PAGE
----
Beating up ferociously on Israel, betraying her at every opportunity — that surely hasn’t bought Russia anything, has it?  You’d think Muslims would just love them, wouldn’t you?  At least, that is what the logic that appears to inform the foreign policy of the Obama administration seems to indicate, no?

So, where are the Muslim ‘moderates’, with whom Russia can cash in her Israel-bashing chits for help in fighting her Muslim ‘extremists’?

At the end of the day, though, this whole mess is the fault of those intransigent, stubborn Israelis, dontcha know.  Just ask President Obama.  If he could, I’m sure he’d find a way to blame the tragedy in Moscow on Israel’s latest plans to build apartments in Jerusalem.*

*To any who may be offended by what some may interpret as apparent ‘callousness’ on my part with respect to the Russians:

As a Jewish American who is openly supportive of Israel, my sentiments are regarded by many with callousness and worse as concerns the deadly situation faced by my brethren in Israel.

If I suggest that Israel is in the right against the murderous thugs who deny her very right to exist — which includes the gangsters with whom the world expects her to negotiate ‘peace’ – then I am “taking sides”, I’m a “Jew with a biased agenda”, I’m “putting our troops in danger”, I’ve got “dual loyalties”.

But in the case of Russia, nobody questions her position, and you can be sure the Russian reprisal — as always — will be blunt and brutal.  I somehow don’t think she’ll be condemned for this.

When Israel is similarly attacked by the very same types, and has the audacity to defend herself (with far greater restraint and precision in every instance), she is treated by the overwhelming majority of the Western media as though she were to blame.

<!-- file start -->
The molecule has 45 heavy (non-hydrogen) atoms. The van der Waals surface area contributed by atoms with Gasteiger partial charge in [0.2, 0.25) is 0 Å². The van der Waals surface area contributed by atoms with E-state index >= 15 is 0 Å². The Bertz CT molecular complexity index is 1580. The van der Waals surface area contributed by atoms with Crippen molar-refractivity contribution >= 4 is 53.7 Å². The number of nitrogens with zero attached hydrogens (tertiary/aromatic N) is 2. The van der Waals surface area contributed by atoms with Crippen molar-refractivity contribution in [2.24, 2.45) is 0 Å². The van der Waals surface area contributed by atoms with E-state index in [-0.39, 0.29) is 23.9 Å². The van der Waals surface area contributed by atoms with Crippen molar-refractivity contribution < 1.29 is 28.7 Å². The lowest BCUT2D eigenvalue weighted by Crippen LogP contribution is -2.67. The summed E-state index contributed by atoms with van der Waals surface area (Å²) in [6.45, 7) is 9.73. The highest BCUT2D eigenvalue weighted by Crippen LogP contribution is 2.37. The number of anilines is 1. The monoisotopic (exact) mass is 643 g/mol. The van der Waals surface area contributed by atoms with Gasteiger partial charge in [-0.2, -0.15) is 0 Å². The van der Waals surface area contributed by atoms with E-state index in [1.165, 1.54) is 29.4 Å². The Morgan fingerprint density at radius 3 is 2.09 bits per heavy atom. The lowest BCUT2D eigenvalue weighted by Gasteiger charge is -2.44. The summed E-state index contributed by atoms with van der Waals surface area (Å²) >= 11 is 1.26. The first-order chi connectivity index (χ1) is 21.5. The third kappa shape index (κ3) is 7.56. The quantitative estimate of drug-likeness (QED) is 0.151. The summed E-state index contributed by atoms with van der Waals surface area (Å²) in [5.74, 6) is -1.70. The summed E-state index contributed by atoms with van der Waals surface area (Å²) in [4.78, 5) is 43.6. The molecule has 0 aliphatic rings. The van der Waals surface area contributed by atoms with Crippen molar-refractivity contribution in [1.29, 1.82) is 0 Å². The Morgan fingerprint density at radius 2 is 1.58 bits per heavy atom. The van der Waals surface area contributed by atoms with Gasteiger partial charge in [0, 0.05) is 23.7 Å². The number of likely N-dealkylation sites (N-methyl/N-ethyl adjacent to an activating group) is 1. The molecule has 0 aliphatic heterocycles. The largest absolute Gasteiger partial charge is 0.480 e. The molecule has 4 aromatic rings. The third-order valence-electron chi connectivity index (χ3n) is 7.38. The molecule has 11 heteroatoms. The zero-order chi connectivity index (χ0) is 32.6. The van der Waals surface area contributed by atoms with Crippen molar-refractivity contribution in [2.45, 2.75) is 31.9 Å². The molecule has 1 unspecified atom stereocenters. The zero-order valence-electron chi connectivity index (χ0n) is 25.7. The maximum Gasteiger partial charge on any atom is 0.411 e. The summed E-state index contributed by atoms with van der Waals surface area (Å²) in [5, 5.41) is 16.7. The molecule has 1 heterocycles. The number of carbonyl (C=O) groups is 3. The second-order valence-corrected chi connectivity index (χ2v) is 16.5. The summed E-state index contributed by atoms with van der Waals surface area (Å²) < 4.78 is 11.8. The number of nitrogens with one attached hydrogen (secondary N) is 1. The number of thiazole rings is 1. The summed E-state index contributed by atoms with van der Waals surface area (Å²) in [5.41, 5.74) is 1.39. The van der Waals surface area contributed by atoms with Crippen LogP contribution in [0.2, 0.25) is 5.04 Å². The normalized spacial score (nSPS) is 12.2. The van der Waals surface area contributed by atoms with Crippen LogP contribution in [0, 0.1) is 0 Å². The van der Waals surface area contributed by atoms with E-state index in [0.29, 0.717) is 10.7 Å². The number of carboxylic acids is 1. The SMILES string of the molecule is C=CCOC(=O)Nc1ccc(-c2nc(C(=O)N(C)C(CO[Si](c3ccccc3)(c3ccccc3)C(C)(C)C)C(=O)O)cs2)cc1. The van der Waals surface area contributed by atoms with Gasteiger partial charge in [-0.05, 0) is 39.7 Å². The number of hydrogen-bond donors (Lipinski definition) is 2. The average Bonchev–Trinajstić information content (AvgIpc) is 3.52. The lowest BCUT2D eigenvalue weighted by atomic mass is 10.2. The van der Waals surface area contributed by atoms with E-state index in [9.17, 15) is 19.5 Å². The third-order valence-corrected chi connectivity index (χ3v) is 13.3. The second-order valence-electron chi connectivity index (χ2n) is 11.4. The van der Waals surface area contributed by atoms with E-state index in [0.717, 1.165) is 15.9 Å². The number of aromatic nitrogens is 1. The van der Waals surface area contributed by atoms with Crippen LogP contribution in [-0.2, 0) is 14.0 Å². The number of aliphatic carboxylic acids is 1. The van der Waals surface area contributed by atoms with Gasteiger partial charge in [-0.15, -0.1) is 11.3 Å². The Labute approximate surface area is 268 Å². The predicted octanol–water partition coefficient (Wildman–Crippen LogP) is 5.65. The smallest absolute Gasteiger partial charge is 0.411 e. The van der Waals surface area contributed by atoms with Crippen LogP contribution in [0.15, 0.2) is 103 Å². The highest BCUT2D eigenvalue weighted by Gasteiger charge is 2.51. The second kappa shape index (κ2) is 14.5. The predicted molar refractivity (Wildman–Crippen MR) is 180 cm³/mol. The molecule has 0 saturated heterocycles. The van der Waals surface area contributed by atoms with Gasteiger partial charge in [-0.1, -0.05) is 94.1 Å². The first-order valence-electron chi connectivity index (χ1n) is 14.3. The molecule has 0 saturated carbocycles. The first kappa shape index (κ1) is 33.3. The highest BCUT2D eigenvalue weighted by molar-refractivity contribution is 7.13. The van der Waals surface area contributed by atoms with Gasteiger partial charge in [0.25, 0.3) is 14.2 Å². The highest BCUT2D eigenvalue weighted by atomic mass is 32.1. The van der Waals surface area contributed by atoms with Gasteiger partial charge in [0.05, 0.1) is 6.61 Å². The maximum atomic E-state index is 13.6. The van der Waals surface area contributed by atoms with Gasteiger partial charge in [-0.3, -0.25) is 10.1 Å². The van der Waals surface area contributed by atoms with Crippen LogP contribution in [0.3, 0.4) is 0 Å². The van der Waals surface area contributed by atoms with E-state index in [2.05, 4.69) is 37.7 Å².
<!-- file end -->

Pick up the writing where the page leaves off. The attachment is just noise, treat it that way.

Who could blame any Israeli or any Jew for being callous in the face of the suffering of the Russians today, given the repulsive evolution of public debate concerning Israel over the past couple of decades, and specifically given Russia’s treatment of Israel on the world stage?

And yet, it would not surprise me in the least if Israel offered her assistance to Russia in fighting these thugs all the same.

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Tom Friedman sings in the Obama Chorus

Monday, March 29th, 2010

I don’t know why I keep expecting better from Friedman.  But his recent op-ed in the NY Times puts him squarely on the Dark Side.

Sometimes the brightest guys can’t see their noses in front of their faces. I’m going to quote him at length. As you read this, ask yourself  a) what he is leaving out, and b) what he assumes about Israeli intentions and character.

The collapse of the Oslo peace process, combined with the unilateral Israeli pullouts from Lebanon and Gaza — which were followed not by peace but by rocket attacks by Hezbollah and Hamas on Israel — decimated Israel’s peace camp and the political parties aligned with it.

At the same time, Israel’s erecting of a wall around the West Bank to prevent Palestinian suicide bombers from entering Israel (there have been no successful attacks since 2006), along with the rise of the high-tech industry in Israel — which does a great deal of business digitally and over the Internet and is largely impervious to the day-to-day conflict — has meant that even without peace, Israel can enjoy a very peaceful existence and a rising standard of living.